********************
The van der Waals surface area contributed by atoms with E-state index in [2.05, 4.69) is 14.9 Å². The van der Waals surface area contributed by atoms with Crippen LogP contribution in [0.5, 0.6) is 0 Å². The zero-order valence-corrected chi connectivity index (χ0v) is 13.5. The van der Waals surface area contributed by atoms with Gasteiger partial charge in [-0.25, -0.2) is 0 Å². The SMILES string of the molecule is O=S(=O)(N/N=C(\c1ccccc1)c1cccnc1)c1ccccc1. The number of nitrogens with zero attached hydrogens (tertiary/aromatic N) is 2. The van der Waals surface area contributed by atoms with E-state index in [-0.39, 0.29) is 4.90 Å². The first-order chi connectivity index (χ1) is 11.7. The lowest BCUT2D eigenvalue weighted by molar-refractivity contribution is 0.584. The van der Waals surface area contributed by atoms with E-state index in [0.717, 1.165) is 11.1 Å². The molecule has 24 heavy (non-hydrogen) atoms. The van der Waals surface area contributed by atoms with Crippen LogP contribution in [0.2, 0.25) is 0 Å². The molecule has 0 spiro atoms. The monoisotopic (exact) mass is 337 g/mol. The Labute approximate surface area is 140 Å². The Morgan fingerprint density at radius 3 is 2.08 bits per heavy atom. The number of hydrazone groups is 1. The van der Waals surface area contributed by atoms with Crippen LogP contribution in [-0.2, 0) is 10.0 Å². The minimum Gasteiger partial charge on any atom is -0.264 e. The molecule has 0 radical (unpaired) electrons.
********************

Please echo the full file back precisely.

The van der Waals surface area contributed by atoms with E-state index in [2.05, 4.69) is 14.9 Å². The van der Waals surface area contributed by atoms with Crippen LogP contribution in [0.5, 0.6) is 0 Å². The zero-order valence-corrected chi connectivity index (χ0v) is 13.5. The van der Waals surface area contributed by atoms with Gasteiger partial charge in [-0.25, -0.2) is 0 Å². The SMILES string of the molecule is O=S(=O)(N/N=C(\c1ccccc1)c1cccnc1)c1ccccc1. The number of nitrogens with zero attached hydrogens (tertiary/aromatic N) is 2. The van der Waals surface area contributed by atoms with E-state index in [-0.39, 0.29) is 4.90 Å². The first-order chi connectivity index (χ1) is 11.7. The lowest BCUT2D eigenvalue weighted by molar-refractivity contribution is 0.584. The van der Waals surface area contributed by atoms with E-state index in [0.717, 1.165) is 11.1 Å². The molecule has 24 heavy (non-hydrogen) atoms. The van der Waals surface area contributed by atoms with Crippen LogP contribution in [0.2, 0.25) is 0 Å². The molecule has 0 spiro atoms. The monoisotopic (exact) mass is 337 g/mol. The Labute approximate surface area is 140 Å². The Morgan fingerprint density at radius 3 is 2.08 bits per heavy atom. The number of hydrazone groups is 1. The van der Waals surface area contributed by atoms with Crippen LogP contribution in [-0.2, 0) is 10.0 Å². The minimum Gasteiger partial charge on any atom is -0.264 e. The molecule has 0 radical (unpaired) electrons.